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You went to school for fashion design before dropping out to pursue drawing/painting. Talk about your progression with art. How much of a role did it play in your life growing up and when did you start to pursue it (both the fashion design and the “fine art.”)
My love of fine art started to develop in fashion school when I realized I was spending more time giving my illustrations emotions and soul than I was on designing the actual garment.
You’re from Tacoma, Washington. The Pacific Northwest has an infamous history and relationship with people of color. Did you notice this growing up? Do you think it’s changed/evolved? Has this affected your art?
At a very young age, I became aware that my family, who are all Black and brown, had to work harder to get our voices heard. This is unfortunately all too familiar for people across the nation who look like me.
Much of your work revolves around the stories of yourself as a woman of color as well as the stories/perspectives of others around you. What specifically draws you to a particular narrative or subject? Are there any other sources for inspiration or reference for you?
I’ve always been drawn to telling the stories of those whose stories often go untold or unheard. I feel an urgency to continue to do this based on my experiences and the experiences of those around me.
You recently completed a 52-foot mural at the World Trade Center. Tell us a bit about the piece and the inspiration behind it. Does your process differ when working on something of this scale compared to a smaller, personal piece?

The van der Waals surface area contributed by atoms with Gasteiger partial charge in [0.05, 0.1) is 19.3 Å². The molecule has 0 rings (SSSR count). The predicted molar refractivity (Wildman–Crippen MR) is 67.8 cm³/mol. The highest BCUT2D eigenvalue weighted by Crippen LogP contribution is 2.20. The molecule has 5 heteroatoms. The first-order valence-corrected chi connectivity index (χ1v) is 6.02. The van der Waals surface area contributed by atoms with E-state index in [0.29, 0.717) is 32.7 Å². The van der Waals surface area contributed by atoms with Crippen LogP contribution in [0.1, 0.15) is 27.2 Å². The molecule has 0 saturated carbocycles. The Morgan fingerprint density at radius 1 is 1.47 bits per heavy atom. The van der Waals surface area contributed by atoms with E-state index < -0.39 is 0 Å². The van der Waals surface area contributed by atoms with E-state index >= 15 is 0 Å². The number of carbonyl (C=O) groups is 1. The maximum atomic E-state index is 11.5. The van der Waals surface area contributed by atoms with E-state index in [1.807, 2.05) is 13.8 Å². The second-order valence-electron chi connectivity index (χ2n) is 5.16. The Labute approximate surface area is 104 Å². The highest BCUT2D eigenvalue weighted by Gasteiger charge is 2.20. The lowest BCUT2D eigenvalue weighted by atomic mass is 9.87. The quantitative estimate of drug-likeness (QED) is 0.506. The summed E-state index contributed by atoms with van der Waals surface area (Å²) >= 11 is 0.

I am honored to have a piece at the World Trade Center and one that tells such an important and timely story: The ever-evolving growth and perseverance of Black and brown women. The technical aspect changes when I am doing a piece at this scale but the story and mission always stays the same.
Your partner, Al-Baseer Holly, is also an artist. What type of environment does this create when you two are together? How would you describe the process when the two of you collaborate?
Our process is a very natural one. It’s nothing we talk or think about too much. When you have two people who have an urgency to create and whose missions are aligned, you end up making art together. We’re looking forward to showing all of the work we’ve done over the past few months at our upcoming art show, titled “Two Sides to Every Story” in Downtown Los Angeles in mid-November. We’re very excited to share more about this project over the next few weeks.
How would you describe the progression of your art since you began?
I’ve been able to better perfect my storytelling and connect to a wider range of people. When I started my work was naturally centered more around fashion because of how I got my start. As I’ve continued my career, I’ve been able to better focus on the actual storytelling behind each piece.
Do you have a dedicated space when you’re working? If so, describe that. If not, describe the space where the majority of your work is done. What are your “must-haves” for a productive day? (items, music, etc.)
I have a studio in Seattle where I do most of my work. It’s what you would imagine from an artist – a truly creative space – it’s small, my artwork is everywhere, paint all over the place. Everything I need is here. All I need to do my work is to feel connected to the canvas.
What does the future look like for you, both short and long term? Any goals/plans in particular?
My goal is to keep making art and continue to tell our stories while the world is listening, and even if they aren’t.
Select pieces from Cristina Martinez are available at RSVP Gallery now at the link below.